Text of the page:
I teach in the graphic design program. At first, the comics courses I was teaching were electives open to design students, but now we are opening up to students university wide at AUB. Now I am also trying to recruit other faculty who have not only interest but also practice in comics, and – without anybody noticing – I’m trying to build, slowly, a minor, maybe. I invite Arab and international comics artists to hold lectures or workshops at the University. The aim is to bring these interesting people in, listen to them, learn about comics from them. The person I constantly work with is of course George Khoury (Jad), who is also on the board of the Initiative and who is the earliest researcher of Arabic comics. He wrote "The History of Arabic Comics", and he is [one of] the first artist who made graphic novels for adults in the Arab world, in the 1980s.

Could you talk a bit about the international conference? I really like its philosophy, which we can see in Jad’s career, too, that you do not separate practice and theory.

It is an annual conference, organized around a different theme, which brings the researchers together. It started with the topic “personal narratives and memoir.” We chose this topic for the first conference for a reason: in the Arab world comics were often about nationalism or propaganda or about generic topics like freedom, happiness, and those kind of big terms. I think a sign of huge change was when the artists started to turn inward, and started talking about our streets. The streets of the revolution, the people, the concerns, the problems.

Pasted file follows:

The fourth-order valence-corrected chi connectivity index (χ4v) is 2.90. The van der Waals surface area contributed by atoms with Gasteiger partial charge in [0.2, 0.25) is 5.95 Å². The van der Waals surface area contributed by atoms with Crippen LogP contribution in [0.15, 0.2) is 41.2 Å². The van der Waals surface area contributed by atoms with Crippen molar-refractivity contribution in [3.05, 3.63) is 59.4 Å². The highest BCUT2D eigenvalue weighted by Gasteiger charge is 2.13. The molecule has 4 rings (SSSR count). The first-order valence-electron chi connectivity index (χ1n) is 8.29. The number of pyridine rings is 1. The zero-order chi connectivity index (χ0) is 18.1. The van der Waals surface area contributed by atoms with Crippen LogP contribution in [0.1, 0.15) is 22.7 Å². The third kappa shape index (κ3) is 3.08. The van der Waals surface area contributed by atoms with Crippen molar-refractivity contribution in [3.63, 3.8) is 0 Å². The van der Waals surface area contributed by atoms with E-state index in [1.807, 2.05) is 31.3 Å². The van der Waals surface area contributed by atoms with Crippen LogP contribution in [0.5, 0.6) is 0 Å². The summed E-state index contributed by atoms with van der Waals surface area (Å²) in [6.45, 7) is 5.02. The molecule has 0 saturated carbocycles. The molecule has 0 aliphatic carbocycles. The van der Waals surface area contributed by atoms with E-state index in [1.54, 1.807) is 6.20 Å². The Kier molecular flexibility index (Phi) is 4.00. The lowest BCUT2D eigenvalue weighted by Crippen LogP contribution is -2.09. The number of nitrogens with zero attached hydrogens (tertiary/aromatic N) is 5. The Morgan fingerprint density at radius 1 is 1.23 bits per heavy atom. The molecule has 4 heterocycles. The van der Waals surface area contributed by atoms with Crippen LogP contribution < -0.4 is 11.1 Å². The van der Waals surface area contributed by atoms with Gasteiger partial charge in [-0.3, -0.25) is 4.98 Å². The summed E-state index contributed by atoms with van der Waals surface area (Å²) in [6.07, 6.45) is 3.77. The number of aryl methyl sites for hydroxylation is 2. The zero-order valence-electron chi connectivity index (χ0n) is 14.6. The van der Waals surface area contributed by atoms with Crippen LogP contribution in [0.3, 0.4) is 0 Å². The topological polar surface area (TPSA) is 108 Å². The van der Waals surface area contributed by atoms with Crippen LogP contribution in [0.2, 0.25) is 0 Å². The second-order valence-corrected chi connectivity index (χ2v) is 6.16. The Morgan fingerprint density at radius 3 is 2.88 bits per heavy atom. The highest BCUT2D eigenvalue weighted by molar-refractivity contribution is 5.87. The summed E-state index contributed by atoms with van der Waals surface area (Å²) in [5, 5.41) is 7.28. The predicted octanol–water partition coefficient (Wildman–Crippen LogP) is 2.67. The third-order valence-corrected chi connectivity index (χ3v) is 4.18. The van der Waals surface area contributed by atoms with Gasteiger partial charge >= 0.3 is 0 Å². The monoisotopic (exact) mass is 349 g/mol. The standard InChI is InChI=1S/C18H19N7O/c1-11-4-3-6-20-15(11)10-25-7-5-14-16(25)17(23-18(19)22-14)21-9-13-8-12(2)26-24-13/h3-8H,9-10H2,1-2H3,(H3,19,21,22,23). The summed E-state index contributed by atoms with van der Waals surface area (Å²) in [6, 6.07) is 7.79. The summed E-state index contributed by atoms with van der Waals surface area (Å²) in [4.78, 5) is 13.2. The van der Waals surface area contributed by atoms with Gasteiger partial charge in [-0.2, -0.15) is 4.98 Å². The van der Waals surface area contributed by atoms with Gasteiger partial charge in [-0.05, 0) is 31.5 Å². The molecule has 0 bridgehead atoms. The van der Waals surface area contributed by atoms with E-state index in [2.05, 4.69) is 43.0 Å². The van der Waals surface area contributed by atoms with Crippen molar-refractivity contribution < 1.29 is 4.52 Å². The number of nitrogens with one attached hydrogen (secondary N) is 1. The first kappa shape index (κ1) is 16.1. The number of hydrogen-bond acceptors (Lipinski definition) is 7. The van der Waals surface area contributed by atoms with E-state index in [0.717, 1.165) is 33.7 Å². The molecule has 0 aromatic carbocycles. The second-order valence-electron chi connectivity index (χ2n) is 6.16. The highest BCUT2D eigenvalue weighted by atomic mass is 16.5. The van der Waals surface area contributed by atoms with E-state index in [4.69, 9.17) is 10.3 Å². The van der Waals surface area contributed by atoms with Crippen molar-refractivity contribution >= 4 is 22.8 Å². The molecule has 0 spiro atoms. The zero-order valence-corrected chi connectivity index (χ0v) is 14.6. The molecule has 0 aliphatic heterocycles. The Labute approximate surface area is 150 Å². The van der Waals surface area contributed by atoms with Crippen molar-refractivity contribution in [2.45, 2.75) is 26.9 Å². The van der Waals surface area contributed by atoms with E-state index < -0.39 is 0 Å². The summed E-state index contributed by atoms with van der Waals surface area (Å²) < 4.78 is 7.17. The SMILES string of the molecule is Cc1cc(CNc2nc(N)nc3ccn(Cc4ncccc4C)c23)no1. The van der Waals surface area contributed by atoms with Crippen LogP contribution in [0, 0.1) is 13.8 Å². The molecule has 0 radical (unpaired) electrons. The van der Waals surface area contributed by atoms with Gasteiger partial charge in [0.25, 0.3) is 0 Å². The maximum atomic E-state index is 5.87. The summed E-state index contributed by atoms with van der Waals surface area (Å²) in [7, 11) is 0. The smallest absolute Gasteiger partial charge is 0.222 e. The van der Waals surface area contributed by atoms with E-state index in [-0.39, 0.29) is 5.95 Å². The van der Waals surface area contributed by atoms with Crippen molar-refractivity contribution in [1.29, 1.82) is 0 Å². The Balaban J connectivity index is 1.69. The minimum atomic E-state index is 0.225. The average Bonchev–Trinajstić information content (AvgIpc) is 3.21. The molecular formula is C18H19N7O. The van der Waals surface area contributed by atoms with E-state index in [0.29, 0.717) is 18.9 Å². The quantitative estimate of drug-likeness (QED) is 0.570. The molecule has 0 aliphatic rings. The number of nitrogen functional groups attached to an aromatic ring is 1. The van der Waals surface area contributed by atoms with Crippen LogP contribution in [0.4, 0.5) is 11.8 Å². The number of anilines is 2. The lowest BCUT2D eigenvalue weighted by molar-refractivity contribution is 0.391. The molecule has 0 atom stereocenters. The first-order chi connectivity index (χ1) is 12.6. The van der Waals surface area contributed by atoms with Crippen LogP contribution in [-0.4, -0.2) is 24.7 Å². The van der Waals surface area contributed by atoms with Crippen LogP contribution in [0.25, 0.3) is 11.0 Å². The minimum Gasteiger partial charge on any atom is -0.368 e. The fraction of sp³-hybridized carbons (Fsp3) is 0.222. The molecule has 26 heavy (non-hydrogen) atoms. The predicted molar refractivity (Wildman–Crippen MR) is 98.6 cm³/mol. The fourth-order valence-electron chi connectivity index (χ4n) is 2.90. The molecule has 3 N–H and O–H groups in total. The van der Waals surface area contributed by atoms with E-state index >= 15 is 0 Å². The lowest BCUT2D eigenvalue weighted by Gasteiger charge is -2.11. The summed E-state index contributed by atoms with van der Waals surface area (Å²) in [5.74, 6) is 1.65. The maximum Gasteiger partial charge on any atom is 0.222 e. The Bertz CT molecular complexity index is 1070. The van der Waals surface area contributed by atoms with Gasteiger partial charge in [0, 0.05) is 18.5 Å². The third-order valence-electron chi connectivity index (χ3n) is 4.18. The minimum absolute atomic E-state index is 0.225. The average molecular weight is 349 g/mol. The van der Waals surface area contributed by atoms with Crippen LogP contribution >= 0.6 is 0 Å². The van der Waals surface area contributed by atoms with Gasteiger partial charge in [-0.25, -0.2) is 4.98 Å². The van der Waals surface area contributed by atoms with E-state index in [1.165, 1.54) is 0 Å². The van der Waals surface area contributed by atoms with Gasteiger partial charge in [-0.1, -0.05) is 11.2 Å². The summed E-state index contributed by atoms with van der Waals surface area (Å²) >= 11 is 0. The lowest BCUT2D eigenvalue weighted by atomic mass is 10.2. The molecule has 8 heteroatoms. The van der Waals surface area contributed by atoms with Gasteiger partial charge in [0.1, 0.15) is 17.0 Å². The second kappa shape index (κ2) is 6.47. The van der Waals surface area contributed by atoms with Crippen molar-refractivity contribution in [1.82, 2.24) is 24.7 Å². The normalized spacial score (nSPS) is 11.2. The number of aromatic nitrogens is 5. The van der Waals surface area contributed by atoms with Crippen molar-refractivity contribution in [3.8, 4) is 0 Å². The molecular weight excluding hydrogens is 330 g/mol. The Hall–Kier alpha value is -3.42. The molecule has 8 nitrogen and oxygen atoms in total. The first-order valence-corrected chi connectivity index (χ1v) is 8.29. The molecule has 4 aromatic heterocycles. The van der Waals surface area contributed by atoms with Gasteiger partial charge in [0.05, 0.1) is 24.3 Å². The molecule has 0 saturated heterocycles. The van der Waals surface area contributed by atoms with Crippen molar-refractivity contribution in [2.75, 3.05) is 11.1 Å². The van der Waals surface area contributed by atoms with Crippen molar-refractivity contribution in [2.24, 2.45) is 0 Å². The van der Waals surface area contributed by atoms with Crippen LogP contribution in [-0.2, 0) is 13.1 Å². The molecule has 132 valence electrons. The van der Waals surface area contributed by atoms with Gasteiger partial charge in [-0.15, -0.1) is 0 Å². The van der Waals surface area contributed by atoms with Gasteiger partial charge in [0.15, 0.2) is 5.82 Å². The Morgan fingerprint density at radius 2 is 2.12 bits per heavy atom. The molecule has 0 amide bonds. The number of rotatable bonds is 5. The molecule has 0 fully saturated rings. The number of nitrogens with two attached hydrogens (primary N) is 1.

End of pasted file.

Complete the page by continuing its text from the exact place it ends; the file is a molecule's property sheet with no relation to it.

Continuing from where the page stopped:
When was this first conference?

In 2015. It was to coincide with the Awards ceremony, but there was a huge explosion on the day before, and I postponed the ceremony. We did not postpone [the] conference, though, we thought that academics and students attending talks is not disrespectful in a way a gala or a party would have been. So the Awards were postponed to January 2016. But back to the conference: personal narratives existed before the Arab Revolutions, but the sudden rise and the big turn happened after the Revolution. There were many comics! Especially the Lebanese talk about the civil war, we have many graphic novels reflecting on that. The second conference in 2017 was about war and conflict in Arab comics, and the third theme was activism in comics. The last one (so far) investigated displacement and seeking refuge in Arab comics. All conferences have practitioners, I don’t believe that academic research should be separated from practice. I am always very interested in the practitioners speaking about their experience, their thoughts, their feelings, their aesthetics. They are part of making this new history. 

I totally agree with you on bringing in practitioners when we discuss comics in academic contexts.